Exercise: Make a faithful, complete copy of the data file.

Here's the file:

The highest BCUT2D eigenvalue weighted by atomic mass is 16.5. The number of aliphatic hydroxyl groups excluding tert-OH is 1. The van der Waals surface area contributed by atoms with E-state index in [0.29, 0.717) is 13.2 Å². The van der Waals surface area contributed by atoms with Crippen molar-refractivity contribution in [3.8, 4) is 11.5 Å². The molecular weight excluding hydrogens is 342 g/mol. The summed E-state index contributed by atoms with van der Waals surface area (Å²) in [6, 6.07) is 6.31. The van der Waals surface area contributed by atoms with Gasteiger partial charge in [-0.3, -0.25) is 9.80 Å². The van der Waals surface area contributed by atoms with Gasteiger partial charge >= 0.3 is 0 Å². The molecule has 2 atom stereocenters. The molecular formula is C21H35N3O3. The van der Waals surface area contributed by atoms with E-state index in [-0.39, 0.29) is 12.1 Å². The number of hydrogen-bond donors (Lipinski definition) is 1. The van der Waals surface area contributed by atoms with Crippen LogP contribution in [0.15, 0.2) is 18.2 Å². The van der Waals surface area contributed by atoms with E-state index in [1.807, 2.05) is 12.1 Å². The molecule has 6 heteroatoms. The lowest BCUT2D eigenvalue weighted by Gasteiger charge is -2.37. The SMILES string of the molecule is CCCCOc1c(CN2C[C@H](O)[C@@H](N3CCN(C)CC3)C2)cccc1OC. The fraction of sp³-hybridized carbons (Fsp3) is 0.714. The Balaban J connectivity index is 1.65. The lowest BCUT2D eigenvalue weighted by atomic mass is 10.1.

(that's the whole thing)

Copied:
The highest BCUT2D eigenvalue weighted by atomic mass is 16.5. The number of aliphatic hydroxyl groups excluding tert-OH is 1. The van der Waals surface area contributed by atoms with E-state index in [0.29, 0.717) is 13.2 Å². The van der Waals surface area contributed by atoms with Crippen molar-refractivity contribution in [3.8, 4) is 11.5 Å². The molecular weight excluding hydrogens is 342 g/mol. The summed E-state index contributed by atoms with van der Waals surface area (Å²) in [6, 6.07) is 6.31. The van der Waals surface area contributed by atoms with Gasteiger partial charge in [-0.3, -0.25) is 9.80 Å². The van der Waals surface area contributed by atoms with Gasteiger partial charge >= 0.3 is 0 Å². The molecule has 2 atom stereocenters. The molecular formula is C21H35N3O3. The van der Waals surface area contributed by atoms with E-state index in [-0.39, 0.29) is 12.1 Å². The number of hydrogen-bond donors (Lipinski definition) is 1. The van der Waals surface area contributed by atoms with Crippen LogP contribution in [0.15, 0.2) is 18.2 Å². The van der Waals surface area contributed by atoms with E-state index in [1.807, 2.05) is 12.1 Å². The molecule has 6 heteroatoms. The lowest BCUT2D eigenvalue weighted by Gasteiger charge is -2.37. The SMILES string of the molecule is CCCCOc1c(CN2C[C@H](O)[C@@H](N3CCN(C)CC3)C2)cccc1OC. The fraction of sp³-hybridized carbons (Fsp3) is 0.714. The Balaban J connectivity index is 1.65. The lowest BCUT2D eigenvalue weighted by atomic mass is 10.1.